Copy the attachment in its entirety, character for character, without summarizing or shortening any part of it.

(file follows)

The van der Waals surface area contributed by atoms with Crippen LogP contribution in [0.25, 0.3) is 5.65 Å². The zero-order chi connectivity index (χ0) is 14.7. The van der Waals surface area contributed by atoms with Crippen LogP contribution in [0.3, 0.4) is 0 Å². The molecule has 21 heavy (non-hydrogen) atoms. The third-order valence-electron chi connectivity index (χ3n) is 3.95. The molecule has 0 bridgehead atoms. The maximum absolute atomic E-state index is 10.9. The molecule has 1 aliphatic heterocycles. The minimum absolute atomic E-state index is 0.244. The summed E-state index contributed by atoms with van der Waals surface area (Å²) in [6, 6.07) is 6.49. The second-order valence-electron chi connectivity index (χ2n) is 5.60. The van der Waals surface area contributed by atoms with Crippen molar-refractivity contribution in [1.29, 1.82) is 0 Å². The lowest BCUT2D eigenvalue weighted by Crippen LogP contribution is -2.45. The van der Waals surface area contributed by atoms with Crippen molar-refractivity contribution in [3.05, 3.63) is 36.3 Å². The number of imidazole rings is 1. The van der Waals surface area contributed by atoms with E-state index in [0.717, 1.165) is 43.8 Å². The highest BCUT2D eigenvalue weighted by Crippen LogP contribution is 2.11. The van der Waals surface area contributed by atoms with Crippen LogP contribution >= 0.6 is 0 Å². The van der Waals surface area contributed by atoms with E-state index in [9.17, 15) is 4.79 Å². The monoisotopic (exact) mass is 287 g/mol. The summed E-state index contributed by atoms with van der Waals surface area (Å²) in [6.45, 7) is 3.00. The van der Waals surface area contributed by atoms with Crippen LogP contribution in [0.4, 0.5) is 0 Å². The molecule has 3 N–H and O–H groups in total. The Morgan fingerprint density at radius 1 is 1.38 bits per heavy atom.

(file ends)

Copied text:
The van der Waals surface area contributed by atoms with Crippen LogP contribution in [0.25, 0.3) is 5.65 Å². The zero-order chi connectivity index (χ0) is 14.7. The van der Waals surface area contributed by atoms with Crippen LogP contribution in [0.3, 0.4) is 0 Å². The molecule has 21 heavy (non-hydrogen) atoms. The third-order valence-electron chi connectivity index (χ3n) is 3.95. The molecule has 0 bridgehead atoms. The maximum absolute atomic E-state index is 10.9. The molecule has 1 aliphatic heterocycles. The minimum absolute atomic E-state index is 0.244. The summed E-state index contributed by atoms with van der Waals surface area (Å²) in [6, 6.07) is 6.49. The second-order valence-electron chi connectivity index (χ2n) is 5.60. The van der Waals surface area contributed by atoms with Crippen molar-refractivity contribution in [1.29, 1.82) is 0 Å². The lowest BCUT2D eigenvalue weighted by Crippen LogP contribution is -2.45. The van der Waals surface area contributed by atoms with Crippen molar-refractivity contribution in [3.05, 3.63) is 36.3 Å². The number of imidazole rings is 1. The van der Waals surface area contributed by atoms with E-state index in [0.717, 1.165) is 43.8 Å². The highest BCUT2D eigenvalue weighted by Crippen LogP contribution is 2.11. The van der Waals surface area contributed by atoms with Crippen LogP contribution >= 0.6 is 0 Å². The van der Waals surface area contributed by atoms with E-state index in [9.17, 15) is 4.79 Å². The monoisotopic (exact) mass is 287 g/mol. The summed E-state index contributed by atoms with van der Waals surface area (Å²) in [6.45, 7) is 3.00. The van der Waals surface area contributed by atoms with Crippen LogP contribution in [0.4, 0.5) is 0 Å². The molecule has 3 N–H and O–H groups in total. The Morgan fingerprint density at radius 1 is 1.38 bits per heavy atom.